Here's My Top Growth Stock to Buy Right Now


I’ll readily admit that I’ve picked some supposed growth stocks in the past that didn’t deliver much growth. The good news, though, is that my winners have far outpaced my losers over the long run.

One of my mistakes has been to rely on wishful thinking. I’ve bought stocks that had potential but weren’t anywhere close to being profitable yet and had valuations that weren’t easily justified. A smarter approach, based on my experience, is to insist on potential, profits, and a reasonable price tag. My top growth stock to buy right now — Vertex Pharmaceuticals (VRTX 0.05%) — has all three in spades.

Money from monopoly

Vertex will soon report 2023 revenue that is expected to be in the ballpark of $10 billion. The big biotech will probably post a profit for the year of around $3.6 billion. And it will almost certainly add to the cash stockpile of $13.6 billion — including cash, cash equivalents, and marketable securities — that it had on hand at the end of the third quarter of 2023.

You could say that Vertex is rolling in “monopoly” money. The company enjoys a monopoly in treating the underlying cause of cystic fibrosis (CF) with its CFTR modulator therapies. No other drugmaker is even close to being in a position to compete against Vertex in the CF market. Vertex expects to report 2023 full-year revenue of $10 billion — nearly all of the total stemming from its CF franchise.

Vertex isn’t resting on its laurels, though. It’s close to announcing late-stage results for a new combination CF therapy featuring vanzacaftor. This triple-drug combo could offer patients greater efficacy than the company’s already approved CF products along with a more convenient once-daily dosing. Because it has a significantly lower royalty burden, the vanzacaftor triple could also become Vertex’s most profitable CF therapy yet.

There are still more than 5,000 CF patients who can’t benefit from CFTR modulators, and Vertex is working with Moderna to develop a messenger RNA (mRNA) therapy (VX-522) that could help these patients.

Treating (and curing) other diseases

Vertex’s CF franchise gives it the profits that I like to see in a growth stock as well as further growth potential. However, a much greater opportunity for the company lies in expanding beyond CF.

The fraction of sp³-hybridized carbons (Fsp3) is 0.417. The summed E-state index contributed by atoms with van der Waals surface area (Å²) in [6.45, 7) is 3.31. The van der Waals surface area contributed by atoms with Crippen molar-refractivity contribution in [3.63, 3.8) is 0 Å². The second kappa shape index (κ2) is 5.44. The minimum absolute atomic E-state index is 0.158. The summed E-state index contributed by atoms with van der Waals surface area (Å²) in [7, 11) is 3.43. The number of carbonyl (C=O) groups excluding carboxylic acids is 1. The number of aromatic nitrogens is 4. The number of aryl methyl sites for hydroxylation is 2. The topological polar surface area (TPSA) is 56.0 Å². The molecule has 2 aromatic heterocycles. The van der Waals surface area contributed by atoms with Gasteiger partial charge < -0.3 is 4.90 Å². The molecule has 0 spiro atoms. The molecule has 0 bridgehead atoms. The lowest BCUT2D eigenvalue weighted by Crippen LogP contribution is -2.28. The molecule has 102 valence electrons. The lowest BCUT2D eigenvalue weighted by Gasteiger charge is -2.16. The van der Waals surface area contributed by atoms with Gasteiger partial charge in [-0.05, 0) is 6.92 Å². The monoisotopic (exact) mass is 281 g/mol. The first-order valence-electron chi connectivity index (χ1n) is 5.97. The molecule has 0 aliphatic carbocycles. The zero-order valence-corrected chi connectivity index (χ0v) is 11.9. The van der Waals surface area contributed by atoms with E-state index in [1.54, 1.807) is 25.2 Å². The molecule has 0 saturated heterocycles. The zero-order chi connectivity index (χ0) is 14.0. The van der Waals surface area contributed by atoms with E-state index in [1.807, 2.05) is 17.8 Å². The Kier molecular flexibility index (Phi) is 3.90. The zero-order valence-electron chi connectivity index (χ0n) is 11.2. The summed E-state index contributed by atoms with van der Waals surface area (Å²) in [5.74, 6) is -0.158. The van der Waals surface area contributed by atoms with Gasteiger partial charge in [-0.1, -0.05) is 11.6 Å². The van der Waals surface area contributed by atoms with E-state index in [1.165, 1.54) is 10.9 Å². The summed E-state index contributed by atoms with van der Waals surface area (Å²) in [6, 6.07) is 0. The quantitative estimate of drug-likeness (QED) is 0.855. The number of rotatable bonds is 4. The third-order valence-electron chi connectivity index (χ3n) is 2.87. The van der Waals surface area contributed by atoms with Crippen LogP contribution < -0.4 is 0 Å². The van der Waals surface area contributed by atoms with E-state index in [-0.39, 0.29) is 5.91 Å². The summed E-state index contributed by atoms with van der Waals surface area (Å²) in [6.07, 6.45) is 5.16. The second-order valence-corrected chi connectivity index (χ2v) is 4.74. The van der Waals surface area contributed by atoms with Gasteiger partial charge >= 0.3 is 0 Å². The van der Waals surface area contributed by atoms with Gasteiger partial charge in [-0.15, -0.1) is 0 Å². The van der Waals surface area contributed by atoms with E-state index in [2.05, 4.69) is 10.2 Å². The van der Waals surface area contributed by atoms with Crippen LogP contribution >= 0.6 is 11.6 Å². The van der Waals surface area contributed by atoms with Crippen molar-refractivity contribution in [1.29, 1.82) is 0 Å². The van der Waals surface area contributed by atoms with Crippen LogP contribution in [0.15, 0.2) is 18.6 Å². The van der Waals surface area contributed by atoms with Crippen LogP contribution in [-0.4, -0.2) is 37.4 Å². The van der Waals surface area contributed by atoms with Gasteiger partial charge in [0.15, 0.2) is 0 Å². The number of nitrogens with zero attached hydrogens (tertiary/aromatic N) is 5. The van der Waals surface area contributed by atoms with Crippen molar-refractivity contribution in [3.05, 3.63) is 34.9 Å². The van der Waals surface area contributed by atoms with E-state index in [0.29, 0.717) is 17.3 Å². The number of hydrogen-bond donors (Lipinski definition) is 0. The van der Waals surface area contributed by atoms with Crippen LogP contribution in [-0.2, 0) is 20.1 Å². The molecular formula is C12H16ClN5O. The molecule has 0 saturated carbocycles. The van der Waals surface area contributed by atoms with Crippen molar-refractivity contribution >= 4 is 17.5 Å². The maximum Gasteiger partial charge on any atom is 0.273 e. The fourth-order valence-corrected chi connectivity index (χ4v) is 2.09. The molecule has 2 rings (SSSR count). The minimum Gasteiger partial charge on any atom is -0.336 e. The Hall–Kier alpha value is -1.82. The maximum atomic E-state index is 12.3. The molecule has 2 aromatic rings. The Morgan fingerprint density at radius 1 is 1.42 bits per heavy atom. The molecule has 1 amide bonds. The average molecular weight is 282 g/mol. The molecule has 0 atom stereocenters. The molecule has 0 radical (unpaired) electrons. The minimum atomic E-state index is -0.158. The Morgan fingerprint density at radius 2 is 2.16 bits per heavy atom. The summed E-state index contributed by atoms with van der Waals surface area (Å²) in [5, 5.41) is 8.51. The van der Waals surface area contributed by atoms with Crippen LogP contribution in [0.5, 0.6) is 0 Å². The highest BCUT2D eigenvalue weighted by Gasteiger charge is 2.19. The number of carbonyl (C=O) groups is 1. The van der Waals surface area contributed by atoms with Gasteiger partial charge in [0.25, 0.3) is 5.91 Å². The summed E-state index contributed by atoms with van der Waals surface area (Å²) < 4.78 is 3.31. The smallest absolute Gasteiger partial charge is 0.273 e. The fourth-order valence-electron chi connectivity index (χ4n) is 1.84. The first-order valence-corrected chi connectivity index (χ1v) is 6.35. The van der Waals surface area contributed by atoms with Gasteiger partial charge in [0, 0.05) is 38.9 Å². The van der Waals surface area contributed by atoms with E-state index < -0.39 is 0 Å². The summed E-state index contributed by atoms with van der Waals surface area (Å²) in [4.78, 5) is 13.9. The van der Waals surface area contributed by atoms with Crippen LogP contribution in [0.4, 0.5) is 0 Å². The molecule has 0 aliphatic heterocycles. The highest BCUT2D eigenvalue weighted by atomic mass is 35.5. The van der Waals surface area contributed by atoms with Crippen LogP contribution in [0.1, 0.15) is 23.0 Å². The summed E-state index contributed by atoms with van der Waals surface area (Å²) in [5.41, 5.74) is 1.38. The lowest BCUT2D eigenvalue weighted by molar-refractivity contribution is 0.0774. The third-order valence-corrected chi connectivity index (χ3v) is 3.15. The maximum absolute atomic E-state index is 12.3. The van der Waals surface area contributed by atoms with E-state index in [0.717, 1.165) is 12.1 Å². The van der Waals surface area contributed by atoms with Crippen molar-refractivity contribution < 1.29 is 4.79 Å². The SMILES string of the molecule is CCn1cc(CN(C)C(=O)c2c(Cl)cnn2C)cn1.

We don’t have to wait on pins and needles for this expansion to begin. Vertex and partner CRISPR Therapeutics have already won regulatory approvals in the U.S. and U.K. for Casgevy in treating sickle cell disease and transfusion-dependent beta-thalassemia. Actually, this gene-editing therapy effectively cures the two rare blood disorders in many patients. Goldman Sachs analysts think that Casgevy can achieve peak annual sales of roughly $4 billion.

Vertex expects to soon announce results from late-stage studies of VX-548 in treating moderate to severe acute pain without opioids Previously reported clinical data give investors reason to think those results will be positive. If approved (as Vertex expects will be the case), VX-548 should have a massive commercial opportunity because it doesn’t have the nasty side effects and addictive nature of opioids. The company is also evaluating the experimental drug in treating peripheral neuropathic pain, which represents another big market with unmet need.

Looking just a little further down the road, Vertex could have yet another huge blockbuster on its hands. The company is currently evaluating inaxaplin in a pivotal clinical study targeting APOL1-mediated kidney disease (AMKD). This disease affects an estimated 100,000 patients worldwide compared to 92,000 patients affected by CF. Inaxaplin could become the first drug to treat the underlying cause of AMKD if it’s approved.

There’s a chance that inaxaplin won’t win approval. However, the fact that Vertex is advancing the experimental drug into phase 3 testing, combined with the company’s successful track record with late-stage programs, gives me a high level of confidence about the drug.

Vertex’s pipeline also includes several promising early stage programs. VX-993, like VX-548, is a non-opioid painkiller. VX-670 targets the underlying cause of myotonic dystrophy type 1 (DM1), a type of muscular dystrophy. VX-880 and VX-264 are experimental cell therapies that hold the potential to cure type 1 diabetes. Such early stage pipeline candidates are naturally riskier than late-stage programs. But Vertex doesn’t need all of them to be successful to deliver tremendous growth over the next decade.

An attractive valuation

Even though its share price has doubled since the beginning of 2022, Vertex stock is cheap when its growth prospects are considered. Its price-to-earnings-to-growth (PEG) ratio is only 0.61. A PEG multiple below 1.0 is typically viewed as an attractive valuation.

You might call the attributes I’ve identified for great growth stocks as the “three Ps”: potential, profitability, and price. In my opinion, Vertex delivers on these “three Ps” more than any other stock around.

Keith Speights has positions in Vertex Pharmaceuticals. The Motley Fool has positions in and recommends CRISPR Therapeutics and Vertex Pharmaceuticals. The Motley Fool recommends Moderna. The Motley Fool has a disclosure policy.



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